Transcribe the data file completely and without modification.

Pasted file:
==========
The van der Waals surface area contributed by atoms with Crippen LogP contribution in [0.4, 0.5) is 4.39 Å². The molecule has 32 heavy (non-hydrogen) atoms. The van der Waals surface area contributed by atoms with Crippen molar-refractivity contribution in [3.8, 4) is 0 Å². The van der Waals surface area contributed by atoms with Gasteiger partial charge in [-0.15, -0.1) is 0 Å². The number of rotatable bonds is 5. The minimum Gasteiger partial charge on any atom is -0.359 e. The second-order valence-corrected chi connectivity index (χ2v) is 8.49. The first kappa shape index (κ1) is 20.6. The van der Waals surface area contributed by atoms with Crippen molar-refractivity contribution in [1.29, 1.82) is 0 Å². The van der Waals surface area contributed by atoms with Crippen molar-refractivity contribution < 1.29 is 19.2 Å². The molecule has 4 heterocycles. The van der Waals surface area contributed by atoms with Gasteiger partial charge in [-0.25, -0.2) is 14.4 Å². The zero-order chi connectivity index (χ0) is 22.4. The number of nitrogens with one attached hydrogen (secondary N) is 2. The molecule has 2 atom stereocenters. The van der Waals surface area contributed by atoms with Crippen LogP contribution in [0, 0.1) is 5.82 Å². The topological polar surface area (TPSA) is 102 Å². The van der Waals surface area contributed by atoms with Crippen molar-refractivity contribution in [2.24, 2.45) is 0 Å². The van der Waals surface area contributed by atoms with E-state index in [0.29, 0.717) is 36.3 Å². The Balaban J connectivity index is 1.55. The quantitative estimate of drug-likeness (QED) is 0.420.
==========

The van der Waals surface area contributed by atoms with Crippen LogP contribution in [0.4, 0.5) is 4.39 Å². The molecule has 32 heavy (non-hydrogen) atoms. The van der Waals surface area contributed by atoms with Crippen molar-refractivity contribution in [3.8, 4) is 0 Å². The van der Waals surface area contributed by atoms with Gasteiger partial charge in [-0.15, -0.1) is 0 Å². The number of rotatable bonds is 5. The minimum Gasteiger partial charge on any atom is -0.359 e. The second-order valence-corrected chi connectivity index (χ2v) is 8.49. The first kappa shape index (κ1) is 20.6. The van der Waals surface area contributed by atoms with Crippen molar-refractivity contribution in [1.29, 1.82) is 0 Å². The van der Waals surface area contributed by atoms with Crippen molar-refractivity contribution < 1.29 is 19.2 Å². The molecule has 4 heterocycles. The van der Waals surface area contributed by atoms with Gasteiger partial charge in [-0.25, -0.2) is 14.4 Å². The zero-order chi connectivity index (χ0) is 22.4. The number of nitrogens with one attached hydrogen (secondary N) is 2. The molecule has 2 atom stereocenters. The van der Waals surface area contributed by atoms with Crippen LogP contribution in [0, 0.1) is 5.82 Å². The topological polar surface area (TPSA) is 102 Å². The van der Waals surface area contributed by atoms with Crippen molar-refractivity contribution in [2.24, 2.45) is 0 Å². The van der Waals surface area contributed by atoms with E-state index in [0.29, 0.717) is 36.3 Å². The Balaban J connectivity index is 1.55. The quantitative estimate of drug-likeness (QED) is 0.420.